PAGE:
Cell biologist Desmond Tobin spends his days harvesting organs from cosmetic surgery patients. But Tobin is not after kidneys or other vital parts. Instead he collects swatches of skin removed from behind the ear during face-lift procedures. Crucially for Tobin, the skin samples contain the miniature organs, known as follicles, that produce hair.

At the Center for Skin Sciences at the University of Bradford in England, Tobin carefully extracts the follicles and uses them to replicate human hair growth in a petri dish.

With the harvested follicles, investigators such as James V. (“Vince”) Gruber, global director of research and development at Lonza Consumer Care, can test the effectiveness of new hair and skin products without relying on laboratory animals. Gruber explained his work at the annual meeting of the Society of Cosmetic Chemists last December.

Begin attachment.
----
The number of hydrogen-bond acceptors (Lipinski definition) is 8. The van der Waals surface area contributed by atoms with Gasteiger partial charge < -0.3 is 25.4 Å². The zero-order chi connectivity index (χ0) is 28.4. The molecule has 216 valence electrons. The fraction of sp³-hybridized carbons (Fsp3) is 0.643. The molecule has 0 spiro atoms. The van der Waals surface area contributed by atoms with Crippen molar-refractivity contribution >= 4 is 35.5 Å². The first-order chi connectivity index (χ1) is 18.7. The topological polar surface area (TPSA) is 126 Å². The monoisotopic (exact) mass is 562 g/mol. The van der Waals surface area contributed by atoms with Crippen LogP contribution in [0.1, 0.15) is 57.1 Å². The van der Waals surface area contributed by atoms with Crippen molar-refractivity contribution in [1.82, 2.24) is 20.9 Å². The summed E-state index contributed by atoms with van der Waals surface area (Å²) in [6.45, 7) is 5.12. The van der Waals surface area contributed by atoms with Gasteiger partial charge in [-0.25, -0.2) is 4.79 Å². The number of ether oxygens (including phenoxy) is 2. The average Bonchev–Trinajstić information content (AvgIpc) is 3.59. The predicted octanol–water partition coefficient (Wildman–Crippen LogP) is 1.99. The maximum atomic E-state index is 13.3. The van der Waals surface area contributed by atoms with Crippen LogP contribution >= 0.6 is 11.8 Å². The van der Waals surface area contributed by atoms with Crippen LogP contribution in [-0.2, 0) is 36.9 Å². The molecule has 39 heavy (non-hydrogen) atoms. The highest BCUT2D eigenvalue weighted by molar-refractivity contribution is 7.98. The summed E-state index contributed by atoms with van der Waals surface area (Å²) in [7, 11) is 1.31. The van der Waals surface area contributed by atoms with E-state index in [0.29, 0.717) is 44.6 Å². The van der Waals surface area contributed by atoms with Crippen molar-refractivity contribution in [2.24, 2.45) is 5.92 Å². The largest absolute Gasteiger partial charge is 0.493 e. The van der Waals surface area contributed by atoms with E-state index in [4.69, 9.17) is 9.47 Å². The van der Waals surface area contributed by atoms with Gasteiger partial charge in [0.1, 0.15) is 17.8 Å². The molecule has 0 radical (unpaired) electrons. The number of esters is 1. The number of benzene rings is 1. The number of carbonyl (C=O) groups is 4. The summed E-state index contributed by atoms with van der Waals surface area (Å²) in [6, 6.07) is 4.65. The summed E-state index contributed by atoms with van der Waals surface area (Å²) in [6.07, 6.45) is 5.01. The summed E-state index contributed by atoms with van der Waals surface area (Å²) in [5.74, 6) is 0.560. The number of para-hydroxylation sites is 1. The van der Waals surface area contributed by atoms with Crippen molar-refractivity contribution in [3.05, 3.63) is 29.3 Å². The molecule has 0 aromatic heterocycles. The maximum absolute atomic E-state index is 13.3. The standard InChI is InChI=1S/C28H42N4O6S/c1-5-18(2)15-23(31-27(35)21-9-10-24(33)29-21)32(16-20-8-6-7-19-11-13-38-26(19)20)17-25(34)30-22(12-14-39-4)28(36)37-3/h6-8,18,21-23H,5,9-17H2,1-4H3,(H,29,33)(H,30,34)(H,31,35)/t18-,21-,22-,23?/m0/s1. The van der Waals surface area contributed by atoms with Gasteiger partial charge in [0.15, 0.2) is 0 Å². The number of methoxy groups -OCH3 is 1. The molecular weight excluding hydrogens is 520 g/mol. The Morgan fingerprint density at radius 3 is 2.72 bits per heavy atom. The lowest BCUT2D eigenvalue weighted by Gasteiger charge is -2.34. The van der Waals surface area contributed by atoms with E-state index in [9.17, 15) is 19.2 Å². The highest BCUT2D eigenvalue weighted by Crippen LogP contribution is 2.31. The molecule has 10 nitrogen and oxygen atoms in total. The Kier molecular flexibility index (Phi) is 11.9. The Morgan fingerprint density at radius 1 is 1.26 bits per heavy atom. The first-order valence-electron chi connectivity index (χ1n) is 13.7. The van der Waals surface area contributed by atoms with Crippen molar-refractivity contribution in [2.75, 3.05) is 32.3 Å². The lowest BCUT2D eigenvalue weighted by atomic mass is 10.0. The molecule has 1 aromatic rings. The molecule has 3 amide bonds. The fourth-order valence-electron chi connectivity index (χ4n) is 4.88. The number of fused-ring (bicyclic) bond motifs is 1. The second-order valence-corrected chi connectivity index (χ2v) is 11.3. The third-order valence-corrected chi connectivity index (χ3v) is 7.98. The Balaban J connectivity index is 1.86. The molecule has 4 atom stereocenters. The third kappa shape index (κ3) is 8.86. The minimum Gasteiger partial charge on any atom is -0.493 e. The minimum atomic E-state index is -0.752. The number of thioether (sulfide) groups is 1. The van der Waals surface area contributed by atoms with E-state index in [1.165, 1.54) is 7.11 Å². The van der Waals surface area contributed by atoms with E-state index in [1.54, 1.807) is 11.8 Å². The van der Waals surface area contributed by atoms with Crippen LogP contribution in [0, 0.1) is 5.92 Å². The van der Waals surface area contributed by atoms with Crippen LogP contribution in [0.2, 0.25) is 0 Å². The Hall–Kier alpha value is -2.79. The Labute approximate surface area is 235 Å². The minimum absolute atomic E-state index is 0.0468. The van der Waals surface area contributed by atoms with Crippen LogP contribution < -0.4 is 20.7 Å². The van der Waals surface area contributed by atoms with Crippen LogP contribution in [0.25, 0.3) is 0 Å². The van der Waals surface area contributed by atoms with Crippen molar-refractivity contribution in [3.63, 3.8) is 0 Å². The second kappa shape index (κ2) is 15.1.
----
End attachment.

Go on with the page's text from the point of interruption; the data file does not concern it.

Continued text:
Two different molecules show promise for potential hair-loss treatments, Gruber said. A yeast peptide appears to reverse senescence—when follicle cells linger in a dormant state and cease to replicate. And an antioxidant called an isoflavone increases collagen and elastin concentrations, which strengthen the skin matrix holding the follicles in place.

Tobin and Gruber have thus far focused on hair that has been chemically forced into senescence. The next step is to determine if follicles naturally heading toward dormancy could be persuaded to return to an active state.